Culture: A Tool of Protection or Potential





I have worked in and for organizations that prioritize culture. They talk about it ceaselessly, spend millions codifying it, make it a priority in hiring and firing, and make consistently bold pronouncements about how culture eats strategy for breakfast. Culture is queen. I agree with them. They do this because they understand that culture is the cognitive operating system of the organization. It’s how people make decisions, form habits, and choose behaviors. It’s behind that crazy strategy to unseat the market incumbent, the office gossip, and everything in between. 

I love culture, and I prioritize it at Talentism. My first adventure in culture-land was in 1989. I worked at the fastest-growing startup in history. The new president was from IBM, and he wanted a values statement. I eagerly agreed to participate in gathering information from all levels of the organization, carefully staging focus groups to narrow down our options, picking the best local printer to create awesome posters, and crafting the messaging for our global launch. Amazing.

It was a disaster. The values statements were a bust, and it hurt culture. Trust was diminished, executives were defensive, and I looked like a fool. People were scoring off the charts on cultural attributes in their performance reviews. But the place got meaner, more gossipy, and less fun to work at.

It took me many years to understand a fundamental truth about human beings: culture can either be a tool of protection or potential. If people don’t feel safe, culture documents are just playbooks for how to fake it so you can get management to go away. Even worse, they don’t even know they are doing it. It’s unconscious. Their attention may be on how to behave. But the rest of their brain, the vast portion that goes toward achieving unconscious goals, is figuring out how to go along while not getting killed.

Over the years, I have talked as many people out of culture work as into it. The CEOs aren’t self-aware enough to make it work. Even if they know that they can’t put the truth in a culture statement (e.g., “Power wins—if you don’t have it, only pleasing people who do will keep you safe”), they are afraid to let people know their dirty little secret. And even if they are sociopathic enough to not give a shit about whether the truth turns people off, they understand they have to live in the real world; people may suffer assholes, but they won’t sign up to work with one. Though they seem ready to vote for them and use their products without a second thought.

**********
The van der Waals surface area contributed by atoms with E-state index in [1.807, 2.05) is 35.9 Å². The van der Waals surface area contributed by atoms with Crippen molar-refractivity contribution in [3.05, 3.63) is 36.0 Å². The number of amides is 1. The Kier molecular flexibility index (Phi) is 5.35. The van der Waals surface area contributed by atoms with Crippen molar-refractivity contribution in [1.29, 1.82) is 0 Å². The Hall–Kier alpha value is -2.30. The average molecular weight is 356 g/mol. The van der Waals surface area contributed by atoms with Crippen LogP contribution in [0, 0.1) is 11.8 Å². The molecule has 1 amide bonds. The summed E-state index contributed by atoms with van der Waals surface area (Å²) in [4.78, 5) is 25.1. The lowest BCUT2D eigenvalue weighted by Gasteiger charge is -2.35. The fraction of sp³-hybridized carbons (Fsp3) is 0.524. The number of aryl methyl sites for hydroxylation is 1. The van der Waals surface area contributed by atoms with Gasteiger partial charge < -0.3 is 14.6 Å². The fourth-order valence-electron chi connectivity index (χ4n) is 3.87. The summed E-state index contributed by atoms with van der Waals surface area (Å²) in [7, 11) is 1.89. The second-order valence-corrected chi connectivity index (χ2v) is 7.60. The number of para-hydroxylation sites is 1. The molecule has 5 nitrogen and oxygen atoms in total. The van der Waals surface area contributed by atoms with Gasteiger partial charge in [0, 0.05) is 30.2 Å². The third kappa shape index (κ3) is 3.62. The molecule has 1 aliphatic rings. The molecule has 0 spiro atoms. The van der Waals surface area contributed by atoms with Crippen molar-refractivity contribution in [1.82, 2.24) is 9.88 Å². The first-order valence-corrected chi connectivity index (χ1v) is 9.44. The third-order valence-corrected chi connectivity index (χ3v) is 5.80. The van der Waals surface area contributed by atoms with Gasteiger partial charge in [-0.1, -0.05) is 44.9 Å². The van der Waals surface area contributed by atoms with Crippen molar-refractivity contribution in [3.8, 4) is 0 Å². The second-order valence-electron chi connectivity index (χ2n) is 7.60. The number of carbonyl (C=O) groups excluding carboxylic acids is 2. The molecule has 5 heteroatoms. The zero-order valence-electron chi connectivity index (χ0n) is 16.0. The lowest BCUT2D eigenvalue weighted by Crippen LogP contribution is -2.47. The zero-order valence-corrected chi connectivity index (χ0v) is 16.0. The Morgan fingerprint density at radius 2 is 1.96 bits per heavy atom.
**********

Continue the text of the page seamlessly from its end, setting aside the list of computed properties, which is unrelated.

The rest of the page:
Culture is as culture does. I have worked on our culture statement at least three times a year for the last 10 years. I am sharing our most recent example below. It is a work in progress. I don’t yet have the self-awareness to be excellent at culture. I often don’t have the skill to see the path that gets me both a culture win and a business win, even though I know it is always there. The best I can do given my current state of personal mastery is to write it down, share it, and keep digging for everything I am missing. When I find it, I either get help to get better, or change the statement. 

That’s the way I think culture should work. It doesn’t cost a lot of money. But it does take a lot of attention and humility. 

Jeff Hunter, Founder & CEO

Quote block 1

We expect ourselves to reliably demonstrate compassion, commitment, courage, and curiosity.

We make this commitment even as we acknowledge it will often cost us dearly. We make this commitment to ourselves, our customers, our investors, our community, and each other. We understand that we will fail, and through that failing, learn. We expect mistakes to exist, but not to persist. In all cases, we learn and evolve.

Rather than define each term, we define the behaviors that are evidenced when our culture is working. We think of our commitment to ourselves and to others. 

Compassion to self is care. To others, it is acceptance.

Commitment to self is learning. To others, it is delivering.

Courage to self is personal responsibility. To others, it is integrity.

Curiosity to self is self-awareness. To others, it is humility.

  • Care – We attend to our health. We ask for help.
  • Acceptance – We do not judge, but encourage. We do not support negative self- BSL narratives. We push to help others past fear and blindness. 
  • Learning – We relentlessly seek to unleash our productive potential. We look for ponies. 
  • Delivering – We sync expectations and exceed them. We stretch ourselves for the benefit of others.
  • Personal Responsibility – We always, without exception, publicly own our feelings and outcomes. We never blame others. 
  • Integrity – We speak clearly and directly. If we believe it can help us or others, we share openly. 
  • Self-Awareness – We ceaselessly explore what we are like. We accept what we find. We constantly seek to be a better version of ourselves. We constantly experiment into our Big 4.
  • Humility – We sync to understand before we are understood. We state ignorance without shame. We ask what we are missing. We strive to be without pretense or arrogance.

We believe that a commitment to these behaviors will enable us to systematically unleash our potential and the potential of people all around the world. We can be lucky, or we can be good. We choose to be great.

Authored by:

Read more popular articles